ODALISKEN – 017
Jean-Léon Gérôme (Vesoul, 11 mei 1824 – Parijs, 10 januari 1904) was een Frans schilder en beeldhouwer. In 1865 werd Gérôme verkozen als lid van het Institut de France. Hij stierf op 79-jarige leeftijd en werd begraven op het Cimetière de Montmartre. Jean-Léon Gérôme schilderde in 1885 ‘La grande piscine à Brusa’ (70 x 100 cm), dat in datzelfde jaar in de Salon de Paris werd tentoongesteld. Het Oriëntalisme was toen zo’n beetje op zijn hoogtepunt, dus het schilderij zal ongetwijfeld erg populair geweest zijn, vooral bij het gedeelte van de kunstliefhebbers die met afschuw kennis namen van de snelle opkomst van de impressionistische ‘barbaren’. Het schilderij werd direct door de Russische tsaar Alexander III aangekocht voor zijn toch al omvangrijke privé-collectie. Nadat de communisten aan de macht kwamen hing het van 1918 tot 1930 in de Hermitage in Sint Petersburg. In februari 1943 duikt het schilderij op als bezit van Gimbel Brothers in New York. De reden van deze verkoop blijft onduidelijk. Van 1982-1989 is ‘La grande piscine à Brusa’ in het bezit van Paul H. Buchanan, een rechter uit Indianapolis, die het uitleent aan het Museum of Indianapolis. In 1989 wordt het voor een bedrag van 1.909.600 Britse ponden door Sotheby’s verkocht en is sindsdien in (onbekend) privé-bezit.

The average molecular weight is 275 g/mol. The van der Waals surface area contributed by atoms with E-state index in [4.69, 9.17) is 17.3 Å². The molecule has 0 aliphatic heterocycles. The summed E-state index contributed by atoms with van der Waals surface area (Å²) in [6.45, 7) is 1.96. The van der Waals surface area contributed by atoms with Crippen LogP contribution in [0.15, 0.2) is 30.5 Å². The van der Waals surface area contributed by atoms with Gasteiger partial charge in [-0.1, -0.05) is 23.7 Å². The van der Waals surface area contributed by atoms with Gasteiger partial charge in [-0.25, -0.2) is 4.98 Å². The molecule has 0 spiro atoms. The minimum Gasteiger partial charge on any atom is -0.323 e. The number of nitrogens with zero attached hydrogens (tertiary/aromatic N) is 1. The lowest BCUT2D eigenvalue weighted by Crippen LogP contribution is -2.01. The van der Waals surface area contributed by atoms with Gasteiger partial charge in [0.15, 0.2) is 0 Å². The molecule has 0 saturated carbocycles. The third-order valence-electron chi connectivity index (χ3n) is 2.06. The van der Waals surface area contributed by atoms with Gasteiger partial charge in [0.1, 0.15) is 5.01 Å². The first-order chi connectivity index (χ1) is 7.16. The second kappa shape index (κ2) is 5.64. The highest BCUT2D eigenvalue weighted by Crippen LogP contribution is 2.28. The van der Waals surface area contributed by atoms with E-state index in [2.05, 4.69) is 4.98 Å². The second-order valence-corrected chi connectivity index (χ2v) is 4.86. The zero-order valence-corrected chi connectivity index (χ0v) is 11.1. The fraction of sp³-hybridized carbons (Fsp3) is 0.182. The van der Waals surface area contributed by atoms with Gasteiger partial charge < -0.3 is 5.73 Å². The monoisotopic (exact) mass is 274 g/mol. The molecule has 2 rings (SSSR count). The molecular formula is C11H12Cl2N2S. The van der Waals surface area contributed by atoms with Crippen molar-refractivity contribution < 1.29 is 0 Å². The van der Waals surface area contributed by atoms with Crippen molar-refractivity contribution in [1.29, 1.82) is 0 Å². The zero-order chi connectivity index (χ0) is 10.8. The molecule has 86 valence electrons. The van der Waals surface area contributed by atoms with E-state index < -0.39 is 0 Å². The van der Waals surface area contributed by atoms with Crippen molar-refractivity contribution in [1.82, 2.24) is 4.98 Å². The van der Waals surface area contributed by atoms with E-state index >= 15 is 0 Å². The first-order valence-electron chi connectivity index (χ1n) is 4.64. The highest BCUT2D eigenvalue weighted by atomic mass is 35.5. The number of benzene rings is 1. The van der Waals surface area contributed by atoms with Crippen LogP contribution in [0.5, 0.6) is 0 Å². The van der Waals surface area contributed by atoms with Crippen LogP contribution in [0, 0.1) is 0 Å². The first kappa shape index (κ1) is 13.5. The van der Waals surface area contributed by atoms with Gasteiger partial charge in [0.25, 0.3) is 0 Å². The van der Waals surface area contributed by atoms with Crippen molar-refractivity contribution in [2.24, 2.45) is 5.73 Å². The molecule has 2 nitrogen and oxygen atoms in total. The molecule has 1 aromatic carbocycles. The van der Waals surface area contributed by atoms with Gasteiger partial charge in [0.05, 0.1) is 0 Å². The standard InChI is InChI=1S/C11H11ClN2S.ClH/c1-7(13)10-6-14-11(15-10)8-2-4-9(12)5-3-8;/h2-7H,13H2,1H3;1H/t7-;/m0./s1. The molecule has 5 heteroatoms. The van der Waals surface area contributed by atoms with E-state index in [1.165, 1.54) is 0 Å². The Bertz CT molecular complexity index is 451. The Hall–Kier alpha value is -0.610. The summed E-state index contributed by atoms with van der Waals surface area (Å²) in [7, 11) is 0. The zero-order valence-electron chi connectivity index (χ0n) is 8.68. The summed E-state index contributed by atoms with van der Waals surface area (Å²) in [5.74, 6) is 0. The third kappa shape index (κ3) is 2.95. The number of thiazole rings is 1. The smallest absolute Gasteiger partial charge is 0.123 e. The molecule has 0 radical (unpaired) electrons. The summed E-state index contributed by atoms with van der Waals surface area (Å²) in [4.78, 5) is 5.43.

Ten years after his first trip to Turkey in 1875, Gérôme produced the most celebrated and impressive of his bath scene paintings, La Grande piscine à Brusa. Exhibited in the Paris Salon of 1885, Fanny Field Hering recalled in her 1892 monograph on Gérôme that the picture ‘aroused the most enthusiastic admiration’ and declared that it was ‘probably the most remarkable of his pictures in this genre’ (Hering, p. 247).